One of the mysteries of the English language finally explained.
A card game for two players, originally from Mexico, similar to rummy.
- ‘A visitor to an early 20th century camp described the lumberjacks sitting around the box stove in their barrack-like shanty enjoying a ‘free-for-all’ - playing checkers, poker or cooncan, reading, writing letters and talking.’
- ‘He began to think about a combination of the best elements of Bridge, Rummy, and a Rummy variant called ‘cooncan.’’
- ‘Marvin and I played so much pitch and cooncan that winter that we wore the spots off the playing cards.’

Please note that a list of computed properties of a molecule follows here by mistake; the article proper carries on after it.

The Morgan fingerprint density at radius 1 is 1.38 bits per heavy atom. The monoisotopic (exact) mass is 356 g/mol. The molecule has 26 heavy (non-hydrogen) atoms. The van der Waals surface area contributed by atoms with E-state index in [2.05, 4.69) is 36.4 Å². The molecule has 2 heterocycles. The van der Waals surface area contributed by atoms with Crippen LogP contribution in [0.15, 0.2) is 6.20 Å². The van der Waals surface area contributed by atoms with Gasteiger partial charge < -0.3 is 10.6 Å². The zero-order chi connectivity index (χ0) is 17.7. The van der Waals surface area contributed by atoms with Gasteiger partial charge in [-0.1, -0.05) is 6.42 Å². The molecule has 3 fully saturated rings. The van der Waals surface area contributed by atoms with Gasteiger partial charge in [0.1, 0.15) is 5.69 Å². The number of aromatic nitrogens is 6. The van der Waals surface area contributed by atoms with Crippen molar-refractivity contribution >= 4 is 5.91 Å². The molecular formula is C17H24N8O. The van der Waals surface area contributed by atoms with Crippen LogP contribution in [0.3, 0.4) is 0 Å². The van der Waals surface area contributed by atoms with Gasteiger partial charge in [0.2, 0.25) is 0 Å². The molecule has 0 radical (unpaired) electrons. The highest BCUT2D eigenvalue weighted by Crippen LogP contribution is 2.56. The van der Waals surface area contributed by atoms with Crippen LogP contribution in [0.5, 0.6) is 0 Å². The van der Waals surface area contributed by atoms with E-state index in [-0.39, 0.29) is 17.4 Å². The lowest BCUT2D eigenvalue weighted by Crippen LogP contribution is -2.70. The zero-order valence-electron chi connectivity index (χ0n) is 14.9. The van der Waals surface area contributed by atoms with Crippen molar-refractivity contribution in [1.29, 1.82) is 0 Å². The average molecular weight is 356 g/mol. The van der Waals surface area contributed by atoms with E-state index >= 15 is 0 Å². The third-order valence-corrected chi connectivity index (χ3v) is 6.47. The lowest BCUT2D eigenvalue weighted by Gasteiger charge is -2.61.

- ‘Conquian, known as cooncan as it spread to Texas and the southern United States early in the 20th century, used the Spanish pack of 40 cards - the regular 52-card pack with 10s, 9s, and 8s removed.’
- ‘Its tourism guide takes up each town in its alphabetical turn, including Concan, where 71 residents live with the possibility that the town was named for cooncan, a card game.’
Late 19th century: probably from Spanish con quién ‘with whom?’.
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